Here’s Fay with the Full English Band performing Arthur O’Bradley at the 2014 Folk Awards. You’ll recognise a few of the members of this supergroup who have previously performed at the National in other incarnations.

This is one of my very favourite Bellowhead songs. Enjoy the full treatment of Roll Alabama and then, when you’ve finished listening to the full version click on the link below for Jon’s solo, acoustic version of Roll Alamaba. What a consummate musician. Just brilliant!

God I love folk music! It’s so diverse, so uplifting, so haunting, so entertaining… it just wraps me in sheer joy.

And I do keep saying it… please support these musicians by purchasing their music if you enjoy what they do.

Oh, and join me tomorrow for Festival First Night. See you at the Nash.

Imagining the National Folk Festival #2

Counting Down

It’s now the Tuesday before Easter and the camp site is beginning to fill. Judy Baker and her volunteers at the Old Well Station Road ticket office are busy. There had been a steady stream of campers for most of Monday and now more arriving this morning (Tuesday). Little communities begin to spring up all around the camp ground marking out their spots with special decorations, flags and all manner of camping paraphernalia. Excited exchanges mark rekindled acquaintances and friendships from previous Nationals. Those already set up and settled in lounge casually on folding camp chairs perusing the program, checking out performer bios and marking up their copies of the program grid with potential must sees. Decisions, decisions… spoilt for choice.

Marking up the program grid with felt tipped pen or highlighter is a time honoured pastime for festival-goers before the National gets underway.

On the ground it can sometimes look like a ragtag army; volunteers, contractors, staff, but believe me, they are all busily working on a myriad of tasks to have the site ready for the Thursday opening. Below on the left that’s Ted flying the flags, his unmistakable yellow van in the bottom left hand corner of the pic. Amazing that he does it all by himself (with the help of his dog of course). On the right are the bare bones of a stage in the Marquee. Just close your eyes for a moment and imagine it’s Friday night and the tent is seething with people and filled with glorious music. It’s getting close! Stall holders are also arriving and setting up, the most anticipated being COFFEE. Once “Coffee Pete” is firmly established and trading, we all sigh with relief. There’s something very memorable about that first on-site coffee taken up to the staff office and consumed with hot cross buns of which there is never a shortage.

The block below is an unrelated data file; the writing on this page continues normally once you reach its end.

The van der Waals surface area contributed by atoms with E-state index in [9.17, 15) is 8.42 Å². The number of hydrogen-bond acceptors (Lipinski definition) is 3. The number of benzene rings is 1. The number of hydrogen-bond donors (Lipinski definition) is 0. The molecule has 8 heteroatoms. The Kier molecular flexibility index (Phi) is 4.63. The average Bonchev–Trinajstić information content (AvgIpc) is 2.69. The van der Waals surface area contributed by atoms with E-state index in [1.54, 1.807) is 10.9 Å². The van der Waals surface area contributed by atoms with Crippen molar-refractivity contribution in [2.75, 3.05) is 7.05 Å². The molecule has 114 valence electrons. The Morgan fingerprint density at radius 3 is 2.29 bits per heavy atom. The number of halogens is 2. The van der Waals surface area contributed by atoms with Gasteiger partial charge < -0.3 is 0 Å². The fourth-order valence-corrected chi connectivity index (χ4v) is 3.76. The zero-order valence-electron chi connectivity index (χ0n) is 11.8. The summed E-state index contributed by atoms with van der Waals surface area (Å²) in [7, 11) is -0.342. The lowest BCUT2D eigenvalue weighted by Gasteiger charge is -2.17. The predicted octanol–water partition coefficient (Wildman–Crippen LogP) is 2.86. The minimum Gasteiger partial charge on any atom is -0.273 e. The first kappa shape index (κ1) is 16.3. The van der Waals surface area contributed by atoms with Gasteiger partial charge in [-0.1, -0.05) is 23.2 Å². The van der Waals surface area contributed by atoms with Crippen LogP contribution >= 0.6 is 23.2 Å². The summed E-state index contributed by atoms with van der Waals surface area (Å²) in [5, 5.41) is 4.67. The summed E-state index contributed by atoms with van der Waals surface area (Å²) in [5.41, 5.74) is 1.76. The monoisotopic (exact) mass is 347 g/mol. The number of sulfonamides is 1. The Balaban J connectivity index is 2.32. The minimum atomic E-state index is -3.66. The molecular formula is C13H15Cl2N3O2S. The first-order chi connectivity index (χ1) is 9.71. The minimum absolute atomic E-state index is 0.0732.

Flags going up Stages are built

By Tuesday evening much of the infrastructure is actually in place and the lighting, dressing and refining of venues and the entertainment zone in general becomes the next major focus. Feeling exhausted? You should be. Thank the stars then for the 1200 or so volunteers who work across some 61 teams to deliver over 24,500 work hours and give so generously of their time and experience. Of course, that’s not counting the extensive preparatory work by Coordinators and the many additional hours offered by volunteers in the Set Up & Pack Down teams. A massive effort. Phew!!!

As night falls it’s time to have some down time back at the campsite, relax, catch up on the day’s activities, play a tune or share a song. Maybe you’d like to check out some of the artists circled on the grid above by our mystery camper. Go for it.

                                            Crystal Robins image             

Mike McClellan     Jellyman’s Daughter         Crystal Robins               Super Rats


Alaska String Band        Aidan Connolly              The New Graces                 Zambezi Sounds

And don’t forget to click on the artist’s photos to check out their websites and support them by downloading some of their music.